Want a job in the UK? 6 tips for international students

Picture of Zubair Khan
Zubair Khan, Year 2 Accounting and Finance (BSc)

We recently held a panel event of international alumni working in the UK attended by:

  • Natalie Ng has a Master’s in Accounting, Finance, and Management and is now an Equity Rewards Advisory Tax Associate at Grant Thornton
  • Tony Zhang has an MEng in Computer Science and is an Agile Business Analyst at HSBC
  • Fei Jin has an MA in Film and Television and is a video photographer and editor at New Silk Route
  • Emelyn Shu Fang Tan has a degree in Law and is a Student Inclusion Intern at the University of Bristol


“Getting a job in the UK can seem daunting to international students. However, all you need to do to find your dream job in the UK is make an extra effort to stand out to employers”

Here are Zubair’s top take aways from the event:

  1. Apply early

Most companies tend to hire on a rolling or first-come-first-served basis. In other words, if you plan on applying the day before the final deadline because you are too busy hanging out with your friends (!), chances are that the application portals will have closed. The moral of the story is that it is never too early to make an application.

  1. Preparation is key

Most firms today use psychometric tests like numerical, logical, inductive, and situational judgement tests. These examine your skills, knowledge, and reaction to situations that you are likely to encounter in the workplace. The best way to prepare is to practice selection tests by using the activities on the Careers Service website.

Recorded video interviews have become immensely common, where you are given 30-90 seconds to think of an answer to a pre-recorded question, and then record your answers. Dress appropriately and be confident. Many online interviews are assessed by artificial intelligence, so the smallest details like your smile, lighting, eye contact and speed of your answers count.

Our online tool, Interview 360, provides feedback on these areas and allows you to practice tonnes of questions very similar to the ones that employers use.

  1. Research the company

The most common questions you will be asked are, “Why do you want to work here?” or “Why did you choose this division?” Instead of giving very general answers which can be applied to almost all employers, give an answer which is very specific to the employer or the role. For instance, talk about how their values align with your personal morals and ethics, a recent project the company undertook that you really liked, or the employer’s vision.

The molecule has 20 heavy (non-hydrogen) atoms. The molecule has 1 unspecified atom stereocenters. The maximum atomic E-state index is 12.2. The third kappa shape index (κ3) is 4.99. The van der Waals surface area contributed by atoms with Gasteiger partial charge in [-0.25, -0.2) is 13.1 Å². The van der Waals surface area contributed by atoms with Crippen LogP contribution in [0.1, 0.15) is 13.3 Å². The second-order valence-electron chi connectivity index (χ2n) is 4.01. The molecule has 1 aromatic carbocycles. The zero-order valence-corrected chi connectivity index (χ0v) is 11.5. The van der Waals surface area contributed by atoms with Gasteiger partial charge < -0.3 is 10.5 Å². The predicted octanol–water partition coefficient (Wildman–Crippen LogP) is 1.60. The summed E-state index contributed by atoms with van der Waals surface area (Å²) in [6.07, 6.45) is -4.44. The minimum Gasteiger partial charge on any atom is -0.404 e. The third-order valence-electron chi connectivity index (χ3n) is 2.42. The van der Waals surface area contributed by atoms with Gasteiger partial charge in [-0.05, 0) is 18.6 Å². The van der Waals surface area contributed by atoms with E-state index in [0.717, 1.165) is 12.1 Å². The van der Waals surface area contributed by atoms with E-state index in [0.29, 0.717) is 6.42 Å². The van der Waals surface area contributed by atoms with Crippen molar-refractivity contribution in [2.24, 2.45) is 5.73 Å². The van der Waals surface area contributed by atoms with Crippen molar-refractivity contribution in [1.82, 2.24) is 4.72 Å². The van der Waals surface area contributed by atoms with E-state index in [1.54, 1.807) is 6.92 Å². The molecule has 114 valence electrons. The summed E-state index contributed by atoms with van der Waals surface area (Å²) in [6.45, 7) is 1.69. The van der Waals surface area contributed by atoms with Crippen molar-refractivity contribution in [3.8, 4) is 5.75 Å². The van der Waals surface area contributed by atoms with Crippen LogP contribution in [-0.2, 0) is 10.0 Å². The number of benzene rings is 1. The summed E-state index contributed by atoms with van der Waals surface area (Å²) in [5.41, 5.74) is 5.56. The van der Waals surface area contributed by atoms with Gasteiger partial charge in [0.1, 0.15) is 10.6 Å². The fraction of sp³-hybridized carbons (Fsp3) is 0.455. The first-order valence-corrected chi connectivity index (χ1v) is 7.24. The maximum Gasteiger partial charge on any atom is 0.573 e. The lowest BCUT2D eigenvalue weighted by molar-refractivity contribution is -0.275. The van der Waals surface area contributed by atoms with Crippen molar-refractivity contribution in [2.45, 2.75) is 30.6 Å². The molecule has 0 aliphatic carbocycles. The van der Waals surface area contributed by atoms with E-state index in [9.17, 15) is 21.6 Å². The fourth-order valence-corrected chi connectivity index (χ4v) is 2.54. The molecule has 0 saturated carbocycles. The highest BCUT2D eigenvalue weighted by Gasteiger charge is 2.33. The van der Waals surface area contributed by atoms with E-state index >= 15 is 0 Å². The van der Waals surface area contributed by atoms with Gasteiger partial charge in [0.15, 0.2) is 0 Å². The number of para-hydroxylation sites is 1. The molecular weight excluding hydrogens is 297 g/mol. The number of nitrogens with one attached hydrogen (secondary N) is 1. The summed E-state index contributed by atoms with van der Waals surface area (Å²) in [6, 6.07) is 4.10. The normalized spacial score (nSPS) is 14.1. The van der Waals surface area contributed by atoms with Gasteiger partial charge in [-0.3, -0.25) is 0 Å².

1. Connect and Grow

A great way to prepare for an interview or assessment centre is to connect with someone who currently works for the employer through LinkedIn and learn what they love about their role and the organisation.

For example, if you are applying for an internship and you discover that past interns were able to speak to the Chief Financial Officer, you can say in your assessment centre how it appeals to you that interns get to speak to senior stakeholders to expand their network and enhance their potential.

  1. Stay active

Try to get roles that are as relevant as possible to the industry that you want to break into. Take advantage of spring insight weeks in your first year, which you might convert into summer internships, and then graduate schemes! Or work as a university Campus Ambassador for an employer.

There are also multiple roles within the University of Bristol such as PASS Leader, Peer Mentor, Career Peer Support Assistant, and many more, that are not only flexible but also give you the opportunity to gain skills while getting paid! Always keep an eye on the vacancy listing on mycareer and be the first person to apply for a role that you find appealing.

  1. Learn and move on

Rejections are inevitable, but instead of getting demotivated and feeling low, ask for feedback to learn where you went wrong. Make sure that you do not repeat those mistakes in your next application. Something I once heard which stuck with me is you can get rejected 99 times, but all you need is that one offer to get the job you always wanted!

Read our top tips on bouncing back from rejections.